From sleepy small towns with loads of culture and character to natural wonders, be sure to check out these secret travel spots before they blow up. And be sure to catch up on our under-the-radar gems from an earlier post.
Mississippi: Bay St. Louis
There’s St. Louis, and then there’s Bay St. Louis, which dubs itself “a place apart.” Here, beach life collides with folk art. The arts, sense of community, unique dining opportunities, local downtown shops, beautiful sprawling beaches, and stunning bay views all make for a highly desirable destination, which is reflected in the decision to include Bay St. Louis in this list of under-the-radar gems to discover.
A sightseeing and historic destination, Writing-on-Stone Provincial Park is located on the banks of the Milk River in south-central Alberta. The incredible landscape of hoodoos, coulees, and native rock paintings is a photographer’s paradise. The Blackfoot First Nation people used sharp rocks, horns of animals, and wood from trees to carve their drawings into the sandstone cliffs. For color—like red, orange, and yellow—they would use a mixture of crushed iron ore and animal fat.
Georgia: Cumberland Island
Cumberland Island National Seashore includes one of the largest undeveloped barrier islands in the world. The park is home to a herd of feral, free-ranging horses. Most visitors come to Cumberland for the natural glories, serenity, and fascinating history. Built by the Carnegies, the ruins of the opulent 59-room, Queen Anne-style Dungeness are a must-see for visitors. The stories of the people weave a captivating tale of wealth, poverty, privilege, and sacrifice.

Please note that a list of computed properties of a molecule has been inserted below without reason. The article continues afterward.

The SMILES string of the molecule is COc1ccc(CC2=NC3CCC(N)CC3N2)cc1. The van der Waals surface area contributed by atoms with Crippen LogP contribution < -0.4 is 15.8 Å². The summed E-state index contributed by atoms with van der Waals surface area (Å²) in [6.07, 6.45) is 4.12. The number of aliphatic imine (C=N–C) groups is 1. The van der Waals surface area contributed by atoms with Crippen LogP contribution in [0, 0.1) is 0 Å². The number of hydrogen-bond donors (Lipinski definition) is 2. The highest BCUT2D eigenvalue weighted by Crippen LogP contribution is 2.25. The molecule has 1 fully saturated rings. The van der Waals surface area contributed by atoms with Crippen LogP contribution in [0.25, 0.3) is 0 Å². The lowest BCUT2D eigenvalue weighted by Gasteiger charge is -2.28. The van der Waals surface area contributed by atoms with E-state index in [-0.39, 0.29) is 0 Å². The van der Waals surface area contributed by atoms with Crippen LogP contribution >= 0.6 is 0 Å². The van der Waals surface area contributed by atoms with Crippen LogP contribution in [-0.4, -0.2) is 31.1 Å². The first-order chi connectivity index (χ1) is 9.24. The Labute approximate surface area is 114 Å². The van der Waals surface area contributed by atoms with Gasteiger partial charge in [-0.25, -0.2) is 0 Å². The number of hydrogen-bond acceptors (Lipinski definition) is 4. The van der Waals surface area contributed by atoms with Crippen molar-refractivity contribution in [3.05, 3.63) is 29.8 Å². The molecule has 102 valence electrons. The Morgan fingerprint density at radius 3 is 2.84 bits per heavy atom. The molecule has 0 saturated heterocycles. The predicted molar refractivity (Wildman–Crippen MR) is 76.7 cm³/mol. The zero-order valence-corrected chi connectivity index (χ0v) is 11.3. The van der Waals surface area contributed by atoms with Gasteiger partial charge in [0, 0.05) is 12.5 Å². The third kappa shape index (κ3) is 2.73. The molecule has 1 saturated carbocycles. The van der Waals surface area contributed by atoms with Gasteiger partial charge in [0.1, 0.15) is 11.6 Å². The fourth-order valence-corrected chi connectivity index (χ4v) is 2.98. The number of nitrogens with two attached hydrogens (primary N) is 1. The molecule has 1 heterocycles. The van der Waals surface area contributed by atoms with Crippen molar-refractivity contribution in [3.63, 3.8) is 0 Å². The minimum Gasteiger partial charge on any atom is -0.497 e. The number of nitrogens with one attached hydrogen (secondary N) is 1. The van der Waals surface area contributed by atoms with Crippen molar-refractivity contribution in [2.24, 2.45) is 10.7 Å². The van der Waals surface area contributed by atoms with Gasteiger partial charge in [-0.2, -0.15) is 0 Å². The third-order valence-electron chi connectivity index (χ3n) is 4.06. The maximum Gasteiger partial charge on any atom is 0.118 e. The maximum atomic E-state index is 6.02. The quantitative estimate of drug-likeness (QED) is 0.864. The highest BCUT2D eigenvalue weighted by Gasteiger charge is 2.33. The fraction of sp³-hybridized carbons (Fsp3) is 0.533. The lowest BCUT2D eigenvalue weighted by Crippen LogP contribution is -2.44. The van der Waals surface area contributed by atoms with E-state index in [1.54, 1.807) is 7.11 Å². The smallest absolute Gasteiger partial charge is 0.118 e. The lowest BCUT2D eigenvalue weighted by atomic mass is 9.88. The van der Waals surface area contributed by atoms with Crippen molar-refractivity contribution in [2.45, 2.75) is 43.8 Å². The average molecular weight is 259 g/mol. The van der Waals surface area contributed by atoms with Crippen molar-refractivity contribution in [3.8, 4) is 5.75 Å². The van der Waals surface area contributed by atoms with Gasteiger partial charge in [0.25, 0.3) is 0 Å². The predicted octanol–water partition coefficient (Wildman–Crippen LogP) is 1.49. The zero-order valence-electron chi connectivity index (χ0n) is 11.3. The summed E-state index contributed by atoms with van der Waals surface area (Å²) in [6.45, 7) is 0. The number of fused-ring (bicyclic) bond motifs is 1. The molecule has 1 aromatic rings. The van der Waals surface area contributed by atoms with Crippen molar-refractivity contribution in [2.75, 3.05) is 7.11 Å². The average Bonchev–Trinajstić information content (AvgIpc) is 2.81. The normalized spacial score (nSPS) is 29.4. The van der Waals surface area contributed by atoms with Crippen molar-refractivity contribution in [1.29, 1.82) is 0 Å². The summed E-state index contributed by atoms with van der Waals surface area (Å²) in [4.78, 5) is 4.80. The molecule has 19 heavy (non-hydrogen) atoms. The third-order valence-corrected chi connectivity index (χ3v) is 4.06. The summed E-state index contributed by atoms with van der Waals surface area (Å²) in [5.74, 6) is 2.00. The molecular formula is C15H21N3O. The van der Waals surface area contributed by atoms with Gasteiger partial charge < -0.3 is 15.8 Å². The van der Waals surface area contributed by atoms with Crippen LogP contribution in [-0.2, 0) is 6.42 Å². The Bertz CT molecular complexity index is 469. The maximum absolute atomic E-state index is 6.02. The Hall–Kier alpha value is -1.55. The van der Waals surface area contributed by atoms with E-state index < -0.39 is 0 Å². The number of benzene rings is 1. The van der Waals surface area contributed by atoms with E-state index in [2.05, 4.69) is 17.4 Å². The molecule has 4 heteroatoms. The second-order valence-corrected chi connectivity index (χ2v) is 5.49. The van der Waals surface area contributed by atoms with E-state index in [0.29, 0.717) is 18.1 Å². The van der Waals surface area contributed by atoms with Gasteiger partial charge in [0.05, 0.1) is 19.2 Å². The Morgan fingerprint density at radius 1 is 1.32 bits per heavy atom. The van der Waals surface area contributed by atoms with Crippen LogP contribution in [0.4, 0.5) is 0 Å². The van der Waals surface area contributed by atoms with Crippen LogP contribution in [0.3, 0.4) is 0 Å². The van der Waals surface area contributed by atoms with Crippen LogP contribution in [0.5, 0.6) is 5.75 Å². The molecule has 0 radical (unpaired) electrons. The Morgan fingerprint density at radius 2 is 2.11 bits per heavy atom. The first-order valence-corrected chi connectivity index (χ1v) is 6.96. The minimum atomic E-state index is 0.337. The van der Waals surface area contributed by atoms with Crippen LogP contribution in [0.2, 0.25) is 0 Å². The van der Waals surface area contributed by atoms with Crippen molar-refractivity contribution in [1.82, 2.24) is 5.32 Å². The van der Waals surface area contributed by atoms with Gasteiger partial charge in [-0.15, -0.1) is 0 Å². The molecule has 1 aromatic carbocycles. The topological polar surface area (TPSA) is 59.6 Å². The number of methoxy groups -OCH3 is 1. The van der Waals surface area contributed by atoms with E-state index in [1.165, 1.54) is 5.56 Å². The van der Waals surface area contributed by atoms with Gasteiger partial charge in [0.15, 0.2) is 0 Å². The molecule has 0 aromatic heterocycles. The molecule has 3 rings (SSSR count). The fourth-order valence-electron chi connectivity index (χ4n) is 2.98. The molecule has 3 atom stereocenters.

British Columbia: Okanagan Wine Country
Where can you drink great wines amid breathtaking natural beauty without blowing out a couple of credit cards (think Napa)? Easy: go to Canada to the Okanagan wine region in British Columbia. It’s possibly the most scenic wine region in North America, and a place where RVers and other normal people can afford to taste wine. Two towns are standouts for their concentration of vineyards and wineries: Oliver and Osoyoos. Together they boast 39 wineries that extend from the lush valley into the semi-arid mountains that surround the area.
New Hampshire: Castle in the Clouds
Built on a mountainside overlooking New Hampshire’s Lakes Region, the Moultonborough mansion originally named Lucknow has aptly been called Castle in the Clouds since it opened to the public in 1957. The beautiful Arts and Crafts–style home was built in 1913 as the luxury Ossipee Mountain retreat of Thomas Plant, a millionaire shoe-manufacturing mogul.
New Mexico: Mesilla
Although the town of Mesilla, in Southern New Mexico, is home to a mere 2,196 people, it’s a fascinating place to visit. Here you’ll find well-preserved architecture, history worth delving into, and high quality restaurants.
The plaza is the heart of Mesilla and that’s a good place to start exploring. In fact, it’s a national historic landmark. The San Albino Basilica dominates one side of the plaza. This Romanesque church was built in 1906 although its bells are older, dating back to the 1870s and 1880s.
Kentucky: My Old Kentucky Home State Park
My Old Kentucky Home State Park honors the home that was the symbol of Stephen Foster’s most endearing song, the stately mansion on the Rowan Estate known as Federal Hill. Tour the estate and admire the beautiful grounds from the 39-site campground near Bardstown.
The Shipshewana area is celebrated for being home to the third largest Amish community in the United States, for having the Midwest’s largest flea market, and for its reputation of hand-crafted wares. Enjoy buggy rides, visit an Amish working dairy farm, and experience delicious Amish cooking in beautiful Northern Indiana-Amish/Mennonite Country.
The attraction of recreational vehicle travel is to see the country, experience the freedom of the open road, and discover under-the-radar hidden gems.